Paul VI had no idea what he was setting loose when he published Humanae Vitae.
It was July 29th, 1968. The world seemed to be in turmoil The Paris student riots had happened a month before. I was an army chaplain at Puckapunyal preparing conscripts for Vietnam and, at the same time, an undergraduate at Melbourne University where the Vietnam War was taboo. Those two worlds were a universe apart. As I drove into the university car park the car radio told me that Paul VI had reaffirmed the intrinsic immorality of contraception. I was shocked. His advisory group had advised differently. We now know he went against most of the bishops he had chosen to consult. Little did I know that this was just the start of a journey to sexual common sense for the whole Church.
Five years later I was Parish Priest of a brand-new parish full of baby boomers with growing families. They were enthusiastic Catholics who loved parish involvement. Life was full on. As families grew, so did the parish school. Vatican II was the guiding charter. Liturgy was alive – the source and summit of the life of the parish.
Two things were of interest. Nobody ever mentioned contraception. Very few went to confession.
Fifteen years later the younger generation was courting and moving into partnerships. First, they had sleepovers, then holiday trips together, then they moved in together. Their baby- Eric Hodgens
boomer parents moved gradually from concern, to acceptance and, finally, approval. The younger generation was re-educating the older. Some saw this as an erosion of values; others saw it as the emergence of common sense, replacing a strongly ingrained pre-judgement that sex was bad and dangerous.
Then they started thinking. Was the pill a bad thing because it allowed license, or a good thing because it allowed greater freedom? Was vasectomy a violation of nature, or a newly available option for alleviating anxiety? Were the tortuous arguments of Catholic moralists based on a prejudice that sex somehow suspect, rather than an integral part of a fully human life?
The 80s were dominated by Pope John Paul II’s fightback on the issue. He had a hand in framing the original encyclical. He seemed pre-occupied with sexual morality. Over a five-year period, he lectured on his Theology of the Body at Wednesday Papal Audiences. These cerebral, rationalistic talks moved the focus of discussion of sexuality from human experience to rules and regulations. He was an old-time student of scholastic philosophy which he propounded in the Wednesday talks and in the two encyclicals “Veritatis Splendor” and “Fides et Ratio”. Human sexuality, as a wholistic human experience, got lost in this arid universe. Was he fighting his own inner demons?
John Paul II’s intense pre-occupation with sexual ethics emboldened the law and order wing of the Catholic Church and created a new industry. In 1981 he established the Pontifical Council for the Family. Its chief focus was sexual morality, especially opposition to contraception. Under the 18 years of the controversial Cardinal Trujillo’s presidency, it was renowned for opposition to family planning, use of condoms, even as aids prevention, gay marriage and embryological research.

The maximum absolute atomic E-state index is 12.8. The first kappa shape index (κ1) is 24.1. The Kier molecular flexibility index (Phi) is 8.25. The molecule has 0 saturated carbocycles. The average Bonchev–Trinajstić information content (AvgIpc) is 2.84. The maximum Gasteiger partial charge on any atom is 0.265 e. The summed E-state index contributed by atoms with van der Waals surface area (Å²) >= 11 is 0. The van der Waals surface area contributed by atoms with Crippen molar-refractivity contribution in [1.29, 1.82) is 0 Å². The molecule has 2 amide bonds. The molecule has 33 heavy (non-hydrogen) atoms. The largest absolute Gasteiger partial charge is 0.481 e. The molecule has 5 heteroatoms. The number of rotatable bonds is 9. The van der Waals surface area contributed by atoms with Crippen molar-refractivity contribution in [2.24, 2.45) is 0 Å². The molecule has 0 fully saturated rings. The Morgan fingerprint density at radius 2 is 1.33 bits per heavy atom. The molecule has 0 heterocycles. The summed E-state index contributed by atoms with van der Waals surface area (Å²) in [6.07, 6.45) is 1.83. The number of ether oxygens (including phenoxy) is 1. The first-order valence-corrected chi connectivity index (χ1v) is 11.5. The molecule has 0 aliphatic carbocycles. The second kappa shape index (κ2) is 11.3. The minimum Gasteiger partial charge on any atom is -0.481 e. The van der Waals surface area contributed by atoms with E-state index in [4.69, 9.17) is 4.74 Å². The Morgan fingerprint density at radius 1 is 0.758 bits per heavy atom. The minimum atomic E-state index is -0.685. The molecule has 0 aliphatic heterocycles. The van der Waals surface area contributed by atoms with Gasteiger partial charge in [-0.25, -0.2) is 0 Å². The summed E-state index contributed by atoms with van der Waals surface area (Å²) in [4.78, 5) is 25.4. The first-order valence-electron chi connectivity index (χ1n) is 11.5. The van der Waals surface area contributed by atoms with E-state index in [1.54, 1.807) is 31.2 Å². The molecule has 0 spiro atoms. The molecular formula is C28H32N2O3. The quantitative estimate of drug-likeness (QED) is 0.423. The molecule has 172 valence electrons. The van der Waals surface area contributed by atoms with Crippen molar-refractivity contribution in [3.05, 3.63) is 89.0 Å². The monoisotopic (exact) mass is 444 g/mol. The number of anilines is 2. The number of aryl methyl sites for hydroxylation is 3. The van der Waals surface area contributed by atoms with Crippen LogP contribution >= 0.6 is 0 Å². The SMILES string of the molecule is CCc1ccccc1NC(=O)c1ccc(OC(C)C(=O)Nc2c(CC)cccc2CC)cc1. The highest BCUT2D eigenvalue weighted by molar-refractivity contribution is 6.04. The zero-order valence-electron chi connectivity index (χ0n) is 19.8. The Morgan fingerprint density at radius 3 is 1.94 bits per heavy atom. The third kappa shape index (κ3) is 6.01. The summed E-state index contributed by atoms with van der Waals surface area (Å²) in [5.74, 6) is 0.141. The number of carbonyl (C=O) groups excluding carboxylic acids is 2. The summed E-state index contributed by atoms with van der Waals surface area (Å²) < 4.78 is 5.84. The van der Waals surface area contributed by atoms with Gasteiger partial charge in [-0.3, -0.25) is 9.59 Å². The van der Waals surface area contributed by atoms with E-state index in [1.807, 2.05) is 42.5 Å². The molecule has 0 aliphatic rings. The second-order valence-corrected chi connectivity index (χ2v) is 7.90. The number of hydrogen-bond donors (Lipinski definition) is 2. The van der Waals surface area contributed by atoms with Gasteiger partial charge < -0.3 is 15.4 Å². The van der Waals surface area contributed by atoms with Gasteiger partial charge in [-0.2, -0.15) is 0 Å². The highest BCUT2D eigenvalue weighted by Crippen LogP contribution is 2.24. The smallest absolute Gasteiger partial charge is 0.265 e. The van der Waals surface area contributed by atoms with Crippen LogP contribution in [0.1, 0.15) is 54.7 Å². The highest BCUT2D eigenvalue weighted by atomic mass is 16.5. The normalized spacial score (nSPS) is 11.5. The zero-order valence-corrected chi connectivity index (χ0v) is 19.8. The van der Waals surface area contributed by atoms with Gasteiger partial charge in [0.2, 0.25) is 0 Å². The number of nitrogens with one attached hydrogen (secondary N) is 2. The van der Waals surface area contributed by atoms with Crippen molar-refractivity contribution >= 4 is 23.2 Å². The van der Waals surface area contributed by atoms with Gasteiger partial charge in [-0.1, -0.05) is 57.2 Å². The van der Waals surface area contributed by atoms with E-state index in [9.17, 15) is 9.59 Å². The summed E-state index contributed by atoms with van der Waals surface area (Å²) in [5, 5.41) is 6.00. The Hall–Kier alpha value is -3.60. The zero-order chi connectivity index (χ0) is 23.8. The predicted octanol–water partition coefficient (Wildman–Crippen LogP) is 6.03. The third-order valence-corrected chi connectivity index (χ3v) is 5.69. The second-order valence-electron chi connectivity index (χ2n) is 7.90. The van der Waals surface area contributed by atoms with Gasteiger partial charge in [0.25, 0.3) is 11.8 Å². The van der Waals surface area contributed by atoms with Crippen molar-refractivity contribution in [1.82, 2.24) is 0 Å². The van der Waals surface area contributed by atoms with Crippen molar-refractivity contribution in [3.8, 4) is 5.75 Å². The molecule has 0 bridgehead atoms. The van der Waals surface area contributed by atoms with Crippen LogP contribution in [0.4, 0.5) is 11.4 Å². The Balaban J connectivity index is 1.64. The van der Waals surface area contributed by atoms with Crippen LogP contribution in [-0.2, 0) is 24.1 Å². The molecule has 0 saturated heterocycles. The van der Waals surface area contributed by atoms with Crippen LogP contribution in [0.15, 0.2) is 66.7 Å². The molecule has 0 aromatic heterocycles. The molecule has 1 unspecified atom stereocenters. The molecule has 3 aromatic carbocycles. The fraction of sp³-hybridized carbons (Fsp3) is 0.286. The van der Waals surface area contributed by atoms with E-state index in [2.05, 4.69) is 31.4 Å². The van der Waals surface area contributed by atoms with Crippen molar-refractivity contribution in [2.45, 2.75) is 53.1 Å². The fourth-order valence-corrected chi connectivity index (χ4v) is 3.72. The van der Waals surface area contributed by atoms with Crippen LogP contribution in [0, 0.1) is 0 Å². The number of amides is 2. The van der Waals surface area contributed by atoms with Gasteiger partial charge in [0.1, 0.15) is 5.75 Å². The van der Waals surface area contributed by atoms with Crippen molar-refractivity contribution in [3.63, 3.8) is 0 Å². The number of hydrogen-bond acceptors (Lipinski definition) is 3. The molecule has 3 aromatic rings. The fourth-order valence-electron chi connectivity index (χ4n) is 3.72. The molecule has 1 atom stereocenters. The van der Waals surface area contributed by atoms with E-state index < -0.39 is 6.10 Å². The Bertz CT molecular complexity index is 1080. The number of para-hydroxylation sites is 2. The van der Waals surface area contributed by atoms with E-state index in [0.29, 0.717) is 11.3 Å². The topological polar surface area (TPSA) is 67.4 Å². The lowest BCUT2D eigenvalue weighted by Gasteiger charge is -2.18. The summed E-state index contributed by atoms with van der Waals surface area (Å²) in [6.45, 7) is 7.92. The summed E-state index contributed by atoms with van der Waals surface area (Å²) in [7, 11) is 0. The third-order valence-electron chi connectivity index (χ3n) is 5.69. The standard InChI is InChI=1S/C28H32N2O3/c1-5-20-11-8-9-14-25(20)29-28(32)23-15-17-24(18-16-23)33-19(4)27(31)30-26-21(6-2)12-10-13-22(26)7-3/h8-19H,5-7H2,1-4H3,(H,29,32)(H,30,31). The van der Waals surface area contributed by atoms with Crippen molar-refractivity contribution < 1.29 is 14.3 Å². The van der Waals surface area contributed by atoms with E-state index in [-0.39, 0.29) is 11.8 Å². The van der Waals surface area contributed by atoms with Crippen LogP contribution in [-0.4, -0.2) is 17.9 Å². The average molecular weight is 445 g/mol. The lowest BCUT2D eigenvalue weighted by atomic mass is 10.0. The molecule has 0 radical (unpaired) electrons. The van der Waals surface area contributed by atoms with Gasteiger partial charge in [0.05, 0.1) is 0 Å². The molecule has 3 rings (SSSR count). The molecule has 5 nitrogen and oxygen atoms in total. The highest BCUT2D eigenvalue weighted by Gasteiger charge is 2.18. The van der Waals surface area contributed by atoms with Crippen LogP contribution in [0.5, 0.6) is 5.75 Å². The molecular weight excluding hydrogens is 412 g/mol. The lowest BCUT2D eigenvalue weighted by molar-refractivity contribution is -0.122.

Another spinoff was the John Paul II Institute for Marriage and the Family. it has developed a heavily ideological course program using the JP II Theology of the Body as its ideological bedrock. Allied to established theology schools, it grants degrees under a moral theology or bioethics rubric. George Pell promoted this institute in Australia first under the leadership of Anthony Fisher and then Peter Elliott.
Moral theologians like Charles Curran, who argued a more nuanced view of Humanae Vitae, were blackballed by the pope. During the 37 years of John Paul II and Benedict XVI a chasm grew between an ever more entrenched, Roman, anti-sex mentality and a Catholic faithful who had adapted to a more wholistic vision of sexuality in human life and love. The Church at large was getting freer while Church officialdom dug in and ossified.
The doubters were not just pleasure seekers. They sensed that integral humanity was at the core of their conviction. A narrow, cerebral path of study had led officialdom away from God’s reality.
Margaret Farley, a leading American moral theologian, backed up this intuitive sense with her book “Just Love”. Justice is the top criterion for loving – including sexual love.
At the same time, something new was crystalizing in this cauldron of ideas. The mind of the church is formulated by the teachers (“magisterium” in Latin), but it needed to be received by the Church at large to receive its final endorsement. Reception theology now had its day. Ask Father Ormond Rush, an Australian theologian in the forefront of this study. The common sense of the faithful was solidly founded after all.
Paul VI was shocked by the response of the Church at large to his encyclical. It caused turmoil for many and departure from the Church for some, including priests. But it prompted others to formulate their conscience for themselves. No longer is the pope’s or bishop’s word law. Make the case or lose the argument.
So, Humanae Vitae turned out to be a watershed moment. Paul VI meant to settle the matter but, instead, began a movement that put conscience, reception and sexual taboo under the microscope. JP II laboured for 27 years to bag the cat again – but lost. What a roller coaster ride it has been! But the church is, consequently, better informed and wiser.
Eric Hodgens is a retired Parish Priest of the Archdiocese of Melbourne.